Anglesey Circumnavigation 2016 (Trip Report)

Anglesey Circumnavigation 2016 (Trip Report)

September is a bit of a sentimental month for me. One big reason is that this Month back in 2015 was the when Myself and Steve Miles finished our lap of Ireland. Another big reason is September 2016 was when I did a lap of Anglesey Solo in under 12 hours.

Sit back, grab a cuppa and have a read...

After completing a team Circumnavigation of Anglesey in June 2016 with Jonny Eldridge in 13hr 14mins, I had resigned myself to the fact that my paddling adventures may have been over for that summer until I saw a perfect window in the forecast, which lined up with one of my next days off, light winds and a 10m tide. A thought had been floating around my mind since our June adventure, "Could I do it solo?"


At the time, I had a few questions that I kept asking myself:

- Could I do a lap without anyone else to confirm things with? 

- Had I recovered from the last one? I felt somewhat dubious of my ability to push through, not physically but mentally. 

- Could I motivate myself, alone and offshore? I knew I could when in training, but would that carry over to a longer challenge? 

- Could I push on mentally when my body didn't want to go further?


I had been watching the forecast like a hawk, hoping that the window promising light winds wouldn't close. I knew I'd kick myself for the rest of the winter if I missed this chance to push my limits.

"That's it, I'm going"

Stephen Miles agreed to drop me off at Rhoscolyn on Tuesday 20th of September 2015. It was early in the morning, and as the forecast had said, there was barely any wind flat as a pancake. The perfect conditions were somewhat lost on me. I felt tired, unfit and doubtful. How was this going to go?

A nervous Dan left Rhoscolyn for the second time that summer, out again with the flood, well offshore, with sights set on the horizon, occasionally glancing at the GPS. Like when setting out each day on the Ireland Circumnavigation, I found my groove after the first 20 minutes and got into my rhythm. Allowing my head to drift off and my body to maintain the pace I was trying to set. I kept catching myself grinning, pleased with my progress, and laughing in the face of the anxiety and self-doubt I had been projecting.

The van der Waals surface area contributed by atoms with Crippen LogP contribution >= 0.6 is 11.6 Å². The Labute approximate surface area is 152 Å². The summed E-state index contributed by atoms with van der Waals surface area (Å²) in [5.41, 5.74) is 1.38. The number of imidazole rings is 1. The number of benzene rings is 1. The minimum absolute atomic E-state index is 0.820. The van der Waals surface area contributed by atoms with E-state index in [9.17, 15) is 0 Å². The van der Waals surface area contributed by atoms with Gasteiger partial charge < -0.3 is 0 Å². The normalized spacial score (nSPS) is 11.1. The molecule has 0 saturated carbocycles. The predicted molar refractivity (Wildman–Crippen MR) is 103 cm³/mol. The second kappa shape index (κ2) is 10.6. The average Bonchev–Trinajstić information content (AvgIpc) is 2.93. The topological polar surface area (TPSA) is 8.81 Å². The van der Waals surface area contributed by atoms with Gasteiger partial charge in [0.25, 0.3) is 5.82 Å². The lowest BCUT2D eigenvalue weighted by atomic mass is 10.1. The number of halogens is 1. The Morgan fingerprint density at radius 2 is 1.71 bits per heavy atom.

One of the significant cruxes on the other Anglesey trip was the shipping lane, where Large Ferries go in and out of holyhead multiple times a day. I checked every few minutes in both directions, scanning the horizon and Holyhead breakwater for a tell tail of an approaching Ferry. I clearly remember my HR spiked and my stomach dropping as I caught a fleeting glimpse of some smoke rising from behind the Breakwater; it got thicker and darker….something was waking up. The big passenger ferry that had been dormant now began to slowly creep its way forward. I picked up the pace, keeping an eye on its progress towards the mouth of the harbour. I exited the shipping lane as it entered and swung around slowly onto its intended course to Dublin. 

I breathed a sigh of relief. My flow returned again shortly after, but I had no time to relax. There was still a long way to go.

I carried on, passing the Skerries and Carmel Head with ease. My course was well out from the North coast and the Mice, trying not to let the eddies trailing in their wake slow my progress. Point Lynas came quickly, and I soon found myself someway offshore and heading South East, on time to my tidal gate at Puffin Island.